Google was a first adopter when it came to integrating bankless funds with mobile payments, peer-to-peer transactions, as well as contactless cards. The Google Wallet program not only let people use their phones to pay for things at NFC terminals or send money to friends — it also gave users a plastic debit card which ultimately lasted for 3 years. Now, a leak suggests that the company will pull a déjà vu and introduce physical cards for Google Pay, perhaps in a bid to offer a fleet of consumer financial services.

TechCrunch is reporting from sources that Google may be looking to introduce a payment card it is able to issue with a partner bank. The development team is said to be hopeful that the card may re-center the entire Google Pay experience.

Supplied images show a clean yet intricate physical card design (conjecture on our part: the dot arrangement could be scanned to convey information) that works for chip as well as contactless payments as well as management tools through what we infer to be the Google Pay app — including account and purchase lookup and the abilities to lock down a missing card and order a new one.

The Wall Street Journal reported back in November that Google had been in talks with banks to open its own checking accounts.

In response to both the Journal's and TechCrunch's stories, Google released this statement:

We’re exploring how we can partner with banks and credit unions in the US to offer smart checking accounts through Google Pay, helping their customers benefit from useful insights and budgeting tools, while keeping their money in an FDIC or NCUA-insured account. Our lead partners today are Citi and Stanford Federal Credit Union, and we look forward to sharing more details in the coming months.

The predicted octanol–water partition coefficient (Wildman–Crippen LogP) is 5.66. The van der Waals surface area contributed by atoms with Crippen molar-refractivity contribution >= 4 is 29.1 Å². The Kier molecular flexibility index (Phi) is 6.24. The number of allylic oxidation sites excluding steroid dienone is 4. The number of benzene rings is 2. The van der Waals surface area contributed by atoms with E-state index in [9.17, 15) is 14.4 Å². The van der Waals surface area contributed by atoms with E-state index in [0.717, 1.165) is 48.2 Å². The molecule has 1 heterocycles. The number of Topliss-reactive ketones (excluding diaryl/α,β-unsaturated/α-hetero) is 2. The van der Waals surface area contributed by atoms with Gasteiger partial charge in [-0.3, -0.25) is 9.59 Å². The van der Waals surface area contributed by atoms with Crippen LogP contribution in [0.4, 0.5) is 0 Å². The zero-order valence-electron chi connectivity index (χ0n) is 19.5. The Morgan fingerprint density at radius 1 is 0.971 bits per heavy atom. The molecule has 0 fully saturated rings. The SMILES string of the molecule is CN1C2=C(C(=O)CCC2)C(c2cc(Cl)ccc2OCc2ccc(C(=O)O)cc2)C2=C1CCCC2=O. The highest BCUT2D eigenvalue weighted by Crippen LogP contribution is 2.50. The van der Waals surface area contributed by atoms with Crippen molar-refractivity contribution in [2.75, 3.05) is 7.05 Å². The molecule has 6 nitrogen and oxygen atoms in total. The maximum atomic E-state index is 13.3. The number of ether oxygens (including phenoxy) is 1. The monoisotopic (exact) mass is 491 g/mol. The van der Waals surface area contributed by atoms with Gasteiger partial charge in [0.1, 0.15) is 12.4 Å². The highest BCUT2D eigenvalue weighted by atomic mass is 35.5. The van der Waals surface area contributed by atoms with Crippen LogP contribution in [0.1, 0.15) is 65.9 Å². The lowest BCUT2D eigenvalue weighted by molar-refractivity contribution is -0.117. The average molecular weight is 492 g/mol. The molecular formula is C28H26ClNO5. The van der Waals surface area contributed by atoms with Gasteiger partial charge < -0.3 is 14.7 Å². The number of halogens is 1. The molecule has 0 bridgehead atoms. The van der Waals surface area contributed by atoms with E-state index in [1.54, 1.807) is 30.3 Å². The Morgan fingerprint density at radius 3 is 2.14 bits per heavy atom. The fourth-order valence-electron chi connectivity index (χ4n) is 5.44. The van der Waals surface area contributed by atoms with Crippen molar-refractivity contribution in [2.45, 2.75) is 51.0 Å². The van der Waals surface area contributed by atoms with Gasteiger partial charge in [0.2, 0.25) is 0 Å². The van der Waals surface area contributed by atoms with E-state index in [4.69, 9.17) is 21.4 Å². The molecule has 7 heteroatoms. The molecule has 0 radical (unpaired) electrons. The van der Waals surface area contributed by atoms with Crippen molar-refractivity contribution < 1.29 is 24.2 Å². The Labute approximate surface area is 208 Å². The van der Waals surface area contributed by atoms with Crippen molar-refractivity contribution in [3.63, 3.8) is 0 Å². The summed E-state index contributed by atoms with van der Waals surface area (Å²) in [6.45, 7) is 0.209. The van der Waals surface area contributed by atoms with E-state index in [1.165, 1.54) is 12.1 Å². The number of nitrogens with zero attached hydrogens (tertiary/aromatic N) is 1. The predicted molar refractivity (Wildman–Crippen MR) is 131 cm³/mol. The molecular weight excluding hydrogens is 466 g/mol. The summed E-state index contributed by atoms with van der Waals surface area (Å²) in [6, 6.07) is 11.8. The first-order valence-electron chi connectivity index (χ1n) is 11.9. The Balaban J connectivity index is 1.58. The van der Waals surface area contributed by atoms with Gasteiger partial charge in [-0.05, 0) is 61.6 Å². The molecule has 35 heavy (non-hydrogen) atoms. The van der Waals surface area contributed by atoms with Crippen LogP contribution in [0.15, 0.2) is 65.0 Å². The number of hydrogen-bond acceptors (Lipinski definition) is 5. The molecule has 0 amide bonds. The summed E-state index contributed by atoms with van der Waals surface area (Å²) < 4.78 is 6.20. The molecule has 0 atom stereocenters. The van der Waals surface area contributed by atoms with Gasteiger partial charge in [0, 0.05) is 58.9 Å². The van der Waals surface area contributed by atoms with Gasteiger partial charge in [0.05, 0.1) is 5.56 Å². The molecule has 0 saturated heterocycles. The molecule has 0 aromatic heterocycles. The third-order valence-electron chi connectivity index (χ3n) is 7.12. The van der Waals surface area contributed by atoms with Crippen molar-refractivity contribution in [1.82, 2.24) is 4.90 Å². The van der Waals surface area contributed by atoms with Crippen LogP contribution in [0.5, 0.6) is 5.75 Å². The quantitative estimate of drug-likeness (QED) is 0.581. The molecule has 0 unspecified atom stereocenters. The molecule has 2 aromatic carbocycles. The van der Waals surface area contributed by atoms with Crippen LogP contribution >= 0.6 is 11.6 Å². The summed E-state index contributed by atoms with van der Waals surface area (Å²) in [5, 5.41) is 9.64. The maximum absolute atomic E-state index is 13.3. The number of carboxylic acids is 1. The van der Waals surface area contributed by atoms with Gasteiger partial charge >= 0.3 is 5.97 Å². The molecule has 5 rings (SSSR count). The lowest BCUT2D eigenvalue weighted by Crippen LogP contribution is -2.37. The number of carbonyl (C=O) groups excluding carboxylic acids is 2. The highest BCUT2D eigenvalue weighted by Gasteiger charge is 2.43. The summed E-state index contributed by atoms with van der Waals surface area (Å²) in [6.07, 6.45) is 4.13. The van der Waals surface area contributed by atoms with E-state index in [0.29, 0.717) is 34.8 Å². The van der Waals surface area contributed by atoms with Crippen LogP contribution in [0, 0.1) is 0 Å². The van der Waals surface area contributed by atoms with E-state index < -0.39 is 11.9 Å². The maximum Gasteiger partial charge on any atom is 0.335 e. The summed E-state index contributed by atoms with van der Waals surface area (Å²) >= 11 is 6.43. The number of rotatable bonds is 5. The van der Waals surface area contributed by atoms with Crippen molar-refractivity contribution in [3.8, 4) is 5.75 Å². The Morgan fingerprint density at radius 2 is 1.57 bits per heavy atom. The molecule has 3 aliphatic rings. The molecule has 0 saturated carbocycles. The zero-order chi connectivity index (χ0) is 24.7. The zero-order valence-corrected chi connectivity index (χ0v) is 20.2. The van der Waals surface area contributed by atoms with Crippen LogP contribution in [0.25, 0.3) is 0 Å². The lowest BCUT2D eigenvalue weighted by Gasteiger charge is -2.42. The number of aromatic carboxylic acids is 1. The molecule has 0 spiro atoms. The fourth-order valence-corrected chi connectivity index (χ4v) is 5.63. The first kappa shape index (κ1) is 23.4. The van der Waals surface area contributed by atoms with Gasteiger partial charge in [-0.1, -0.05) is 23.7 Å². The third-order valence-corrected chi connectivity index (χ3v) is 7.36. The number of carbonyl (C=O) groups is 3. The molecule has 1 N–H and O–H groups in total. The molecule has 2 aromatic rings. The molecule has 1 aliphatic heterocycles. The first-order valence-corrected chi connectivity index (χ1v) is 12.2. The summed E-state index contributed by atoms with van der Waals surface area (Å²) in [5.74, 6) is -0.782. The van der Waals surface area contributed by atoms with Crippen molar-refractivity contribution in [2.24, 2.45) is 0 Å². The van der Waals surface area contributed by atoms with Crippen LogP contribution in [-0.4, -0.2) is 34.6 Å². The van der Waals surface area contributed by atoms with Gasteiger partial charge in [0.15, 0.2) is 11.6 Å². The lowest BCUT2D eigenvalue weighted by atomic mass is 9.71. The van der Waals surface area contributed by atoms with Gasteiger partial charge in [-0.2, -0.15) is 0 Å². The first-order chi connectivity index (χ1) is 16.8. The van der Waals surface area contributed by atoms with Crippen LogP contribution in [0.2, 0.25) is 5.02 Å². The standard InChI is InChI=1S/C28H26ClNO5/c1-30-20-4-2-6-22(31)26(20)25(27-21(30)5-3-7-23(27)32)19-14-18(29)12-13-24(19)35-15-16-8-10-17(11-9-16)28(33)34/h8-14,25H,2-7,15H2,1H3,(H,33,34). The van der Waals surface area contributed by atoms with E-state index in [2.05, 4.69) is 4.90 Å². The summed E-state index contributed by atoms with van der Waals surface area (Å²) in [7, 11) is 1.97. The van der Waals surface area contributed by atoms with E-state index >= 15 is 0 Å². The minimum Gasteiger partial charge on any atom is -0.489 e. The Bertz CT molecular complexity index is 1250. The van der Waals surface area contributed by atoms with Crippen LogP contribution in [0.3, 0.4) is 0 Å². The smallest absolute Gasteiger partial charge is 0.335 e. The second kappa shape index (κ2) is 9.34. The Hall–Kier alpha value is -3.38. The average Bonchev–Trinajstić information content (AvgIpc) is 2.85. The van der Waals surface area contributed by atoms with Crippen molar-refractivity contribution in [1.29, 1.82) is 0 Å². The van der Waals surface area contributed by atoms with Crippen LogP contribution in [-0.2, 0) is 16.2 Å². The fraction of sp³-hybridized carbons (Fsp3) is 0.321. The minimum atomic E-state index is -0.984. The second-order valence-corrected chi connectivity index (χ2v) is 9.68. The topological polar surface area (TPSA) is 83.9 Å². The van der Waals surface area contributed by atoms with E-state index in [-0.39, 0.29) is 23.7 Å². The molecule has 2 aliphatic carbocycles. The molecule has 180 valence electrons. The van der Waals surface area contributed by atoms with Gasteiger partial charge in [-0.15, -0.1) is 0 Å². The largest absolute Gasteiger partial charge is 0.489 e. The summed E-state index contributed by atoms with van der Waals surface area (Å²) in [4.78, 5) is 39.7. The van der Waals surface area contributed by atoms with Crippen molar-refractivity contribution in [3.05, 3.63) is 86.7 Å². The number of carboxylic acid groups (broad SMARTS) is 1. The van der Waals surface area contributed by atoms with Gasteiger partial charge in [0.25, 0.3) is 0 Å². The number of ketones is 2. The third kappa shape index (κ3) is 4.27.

In consumption-driven economies, data about purchases can be worth a lot more than many of the purchases themselves. Google could use the information it would derive from offering financial services back to clients of its powerhouse ads business. Those services, however, will need to attract privacy-wary consumers who want all of the usual banking amenities like free ATM access and cash back — that's where the checking accounts come into play.

The Apple Card exists for a reason that benefits Apple in theory, though we've yet to sort out how that's actually going for the company, but if Google is actually going full-suite on fintech — a reminder here that Apple is offering lines of credit through Goldman Sachs — then we don't really have a fair comparison to gauge.

All of this, of course, remains an 'if' with no signs of 'when' just yet.

As pointed out by XDA Developers Editor-in-chief Mishaal Rahman on Twitter, a Chromium Gerrit entry adds further evidence that Google is prepping a debit card. It calls for a "specific icon and card identifier for Google issued cards," which can surely only mean one thing.